Tuesday, 30 August 2011

3 Tips to Study for Exams

And, once again, we arrive at that dreaded time in the school year where absolutely anything (even cleaning your room!) looks more appealing than studying...

Sad as it is, exams are an inevitable part of school life. Not to mention the fact that (as much as we all hate them) they play an incredibly important part in deciding our future careers. Now, I have no doubt you have all heard plenty of information on 'how to study' from your teachers at school but here are three simple tips that I think are the most important to keep in mind:

1. Avoid distractions. If there is one thing I would say to anyone studying for an exam, THIS IS IT. Distractions, especially electronic ones like facebook, emails and television can really eat away at your time and, at the end of the day, leave you wondering where it all disappeared to. I'm sure you've all been in the situation where you've sat down at your computer to download a past exam paper or type up some notes and thought *I'll just quickly check my facebook*... Next thing you know, you've just spent an hour chatting to your friend online. 
I know the urge to 'just go on for five minutes' is strong but, trust me, it's best not to indulge it at all. The easiest way to do this is to avoid the computer altogether. Try doing as much study as you can without it (print off those past papers beforehand, handwrite your notes) and, if you absolutely must use it, make sure you avoid clicking on those distracting sites.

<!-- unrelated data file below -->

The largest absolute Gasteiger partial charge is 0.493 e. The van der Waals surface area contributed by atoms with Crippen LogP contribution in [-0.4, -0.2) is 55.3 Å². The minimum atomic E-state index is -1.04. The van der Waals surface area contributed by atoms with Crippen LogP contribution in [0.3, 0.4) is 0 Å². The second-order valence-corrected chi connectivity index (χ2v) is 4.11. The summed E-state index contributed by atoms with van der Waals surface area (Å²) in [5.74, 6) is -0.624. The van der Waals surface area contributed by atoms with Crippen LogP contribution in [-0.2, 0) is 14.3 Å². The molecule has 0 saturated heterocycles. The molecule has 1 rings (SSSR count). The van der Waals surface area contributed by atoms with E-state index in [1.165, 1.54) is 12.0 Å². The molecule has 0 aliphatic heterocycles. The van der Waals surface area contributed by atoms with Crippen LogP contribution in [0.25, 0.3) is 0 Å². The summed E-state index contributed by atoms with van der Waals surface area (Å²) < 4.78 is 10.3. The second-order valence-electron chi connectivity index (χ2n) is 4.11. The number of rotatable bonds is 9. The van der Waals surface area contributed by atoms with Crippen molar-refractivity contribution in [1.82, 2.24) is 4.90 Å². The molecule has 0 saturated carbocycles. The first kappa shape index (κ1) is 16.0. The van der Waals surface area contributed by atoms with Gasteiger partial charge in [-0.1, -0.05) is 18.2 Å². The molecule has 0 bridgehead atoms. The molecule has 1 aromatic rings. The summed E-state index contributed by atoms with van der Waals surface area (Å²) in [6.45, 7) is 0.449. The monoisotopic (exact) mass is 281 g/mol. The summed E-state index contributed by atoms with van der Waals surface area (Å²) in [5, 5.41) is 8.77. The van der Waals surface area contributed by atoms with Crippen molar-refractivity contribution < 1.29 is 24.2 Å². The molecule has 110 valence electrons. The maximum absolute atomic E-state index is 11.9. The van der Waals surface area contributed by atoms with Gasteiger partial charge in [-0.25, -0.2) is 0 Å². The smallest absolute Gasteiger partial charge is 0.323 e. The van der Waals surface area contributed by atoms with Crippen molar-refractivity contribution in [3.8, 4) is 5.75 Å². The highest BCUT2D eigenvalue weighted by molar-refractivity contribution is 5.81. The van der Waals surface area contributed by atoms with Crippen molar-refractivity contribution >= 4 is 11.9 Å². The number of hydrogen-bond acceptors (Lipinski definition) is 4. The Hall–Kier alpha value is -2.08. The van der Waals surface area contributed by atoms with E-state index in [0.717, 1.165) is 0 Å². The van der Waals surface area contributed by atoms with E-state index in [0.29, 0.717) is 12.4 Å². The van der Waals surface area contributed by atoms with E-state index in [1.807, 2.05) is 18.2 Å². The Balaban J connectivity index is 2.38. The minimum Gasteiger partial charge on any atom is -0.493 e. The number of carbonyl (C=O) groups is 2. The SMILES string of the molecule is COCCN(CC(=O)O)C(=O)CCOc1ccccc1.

2. Take breaks. This may seem counter-intuitive but I think it's actually a key aspect to studying efficiently. Why? Because it's unrealistic to expect yourself to study all day long and, besides, the thought of spending an entire day slogging away at your studies can be incredibly demotivating (and you may feel more inclined to waste your time). Instead, try and intersperse your study sessions with things you enjoy doing. Watch some TV, read a book, call a friend - but make sure you keep an eye on the time! 

A really good way to take a break is a go for a run or walk. I did that this morning and it left me feeling refreshed and revitalised for the day ahead.  It's also a good way to give your mind a break and work on your body instead!

3. Make it fun! I know, I know, 'study' and 'fun' seem to be two words that just don't go hand in hand but, if you don't believe me, think back to primary school when you used to actually be excited to go to school each day. Learning was such an exciting prospect back then and, because of all the fun you had, it didn't even feel as though you were doing any! Although recreating that feeling is more difficult now, with the pressures of exams and the material you have to cover, it isn't entirely unrealistic. Make posters, write with nice pens on coloured paper, draw pictures, organise a study session with your friends, create quizzes - there are lots of ways to spice up your study to make it more motivating. And, if that doesn't excite you, think about why you're studying in the first place. Is to do well in school so you can get a good job and earn lots of money? Is it to have a great lifestyle in future? Is it for a sheer love of learning? Whatever you reason may be, think about that as you tackle your next English essay or maths problem. I don't know about you, but future holidays in exotic locations are certainly a good motivator!

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